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So, for the benefit of those who didn’t show up, I backed the amended proposition. I am pro-immigration, as you might expect; my Guyanese family has – mostly – prospered in the UK and the USA. The experience of those who have lived in diverse societies such as America or Canada is that a mix of cultures and traditions can give an enormous boost to creativity and innovation in a society – if managed effectively. But if poorly managed, that mix offers friction and lethal civil strife. Guyana’s experience is of the latter, and of  attendant decades of poverty. My fear is that our complacency will produce more of both in the UK.

Developed societies already face huge disruption, driven by demographic change, technological change and epochal transformation in the global order, given the rise of China and India as economic powers. We can now add to that mix unprecedented levels of migration across the globe. More of us are meeting more different kinds of people than at any time in human history. And alongside the promise of diversity comes the threat of social dis-integration.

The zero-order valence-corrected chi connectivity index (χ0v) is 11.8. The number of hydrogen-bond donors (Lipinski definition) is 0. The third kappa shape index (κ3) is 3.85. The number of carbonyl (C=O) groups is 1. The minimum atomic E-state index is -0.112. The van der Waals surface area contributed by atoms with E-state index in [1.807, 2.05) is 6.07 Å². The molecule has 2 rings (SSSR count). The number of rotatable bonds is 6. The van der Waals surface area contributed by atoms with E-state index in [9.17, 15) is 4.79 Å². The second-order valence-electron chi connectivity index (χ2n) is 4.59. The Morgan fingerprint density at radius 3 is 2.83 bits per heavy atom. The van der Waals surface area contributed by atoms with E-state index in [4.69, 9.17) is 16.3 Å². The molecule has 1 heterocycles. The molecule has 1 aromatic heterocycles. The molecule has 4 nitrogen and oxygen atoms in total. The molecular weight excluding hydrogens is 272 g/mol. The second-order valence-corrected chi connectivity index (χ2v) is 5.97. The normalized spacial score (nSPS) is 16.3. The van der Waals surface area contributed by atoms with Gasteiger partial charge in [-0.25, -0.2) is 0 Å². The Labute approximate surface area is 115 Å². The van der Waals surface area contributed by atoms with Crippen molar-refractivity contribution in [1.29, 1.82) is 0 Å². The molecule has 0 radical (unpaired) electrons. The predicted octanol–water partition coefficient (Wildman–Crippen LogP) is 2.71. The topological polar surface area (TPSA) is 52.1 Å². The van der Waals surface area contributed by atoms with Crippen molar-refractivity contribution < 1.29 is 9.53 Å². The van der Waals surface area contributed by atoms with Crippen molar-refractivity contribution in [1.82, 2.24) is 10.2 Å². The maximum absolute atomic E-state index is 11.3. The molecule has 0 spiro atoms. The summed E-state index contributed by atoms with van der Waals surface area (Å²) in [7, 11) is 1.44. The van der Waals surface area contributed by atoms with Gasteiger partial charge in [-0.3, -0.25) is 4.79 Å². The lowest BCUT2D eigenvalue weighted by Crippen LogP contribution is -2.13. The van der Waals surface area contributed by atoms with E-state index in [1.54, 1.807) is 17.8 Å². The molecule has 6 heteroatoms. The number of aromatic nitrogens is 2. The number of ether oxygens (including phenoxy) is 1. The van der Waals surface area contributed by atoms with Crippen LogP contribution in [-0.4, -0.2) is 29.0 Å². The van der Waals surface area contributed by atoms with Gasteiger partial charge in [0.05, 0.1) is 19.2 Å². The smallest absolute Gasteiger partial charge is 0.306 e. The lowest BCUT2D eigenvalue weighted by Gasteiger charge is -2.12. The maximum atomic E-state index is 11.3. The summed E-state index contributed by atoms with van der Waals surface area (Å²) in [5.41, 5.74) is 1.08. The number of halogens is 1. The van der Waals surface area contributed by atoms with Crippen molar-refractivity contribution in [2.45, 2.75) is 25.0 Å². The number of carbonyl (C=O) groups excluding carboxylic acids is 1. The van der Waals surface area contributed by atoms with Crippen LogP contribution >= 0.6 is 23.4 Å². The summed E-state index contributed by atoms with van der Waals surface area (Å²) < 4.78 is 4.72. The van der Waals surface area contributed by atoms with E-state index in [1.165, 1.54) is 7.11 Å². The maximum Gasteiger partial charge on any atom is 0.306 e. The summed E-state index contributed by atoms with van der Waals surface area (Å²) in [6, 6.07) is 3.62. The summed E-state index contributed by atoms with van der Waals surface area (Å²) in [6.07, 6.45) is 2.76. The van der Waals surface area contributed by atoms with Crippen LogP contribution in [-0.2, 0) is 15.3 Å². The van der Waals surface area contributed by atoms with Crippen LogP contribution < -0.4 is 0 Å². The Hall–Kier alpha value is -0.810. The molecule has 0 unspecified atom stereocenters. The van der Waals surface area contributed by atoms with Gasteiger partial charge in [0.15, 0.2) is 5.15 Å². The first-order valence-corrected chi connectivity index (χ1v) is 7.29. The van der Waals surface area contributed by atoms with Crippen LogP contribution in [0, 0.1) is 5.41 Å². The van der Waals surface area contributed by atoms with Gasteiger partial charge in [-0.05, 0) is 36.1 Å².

Research on both sides of the Atlantic shows that the great splits in Western societies are becoming less and less to do with economics and more and more arising from cultural difference. Brexit was driven more by deep divisions over multiculturalism and feminism than by class conflict. Trump owes his election to the emergence of a self-consciously white nationalist movement that has roots far deeper and wider than the alt-Right.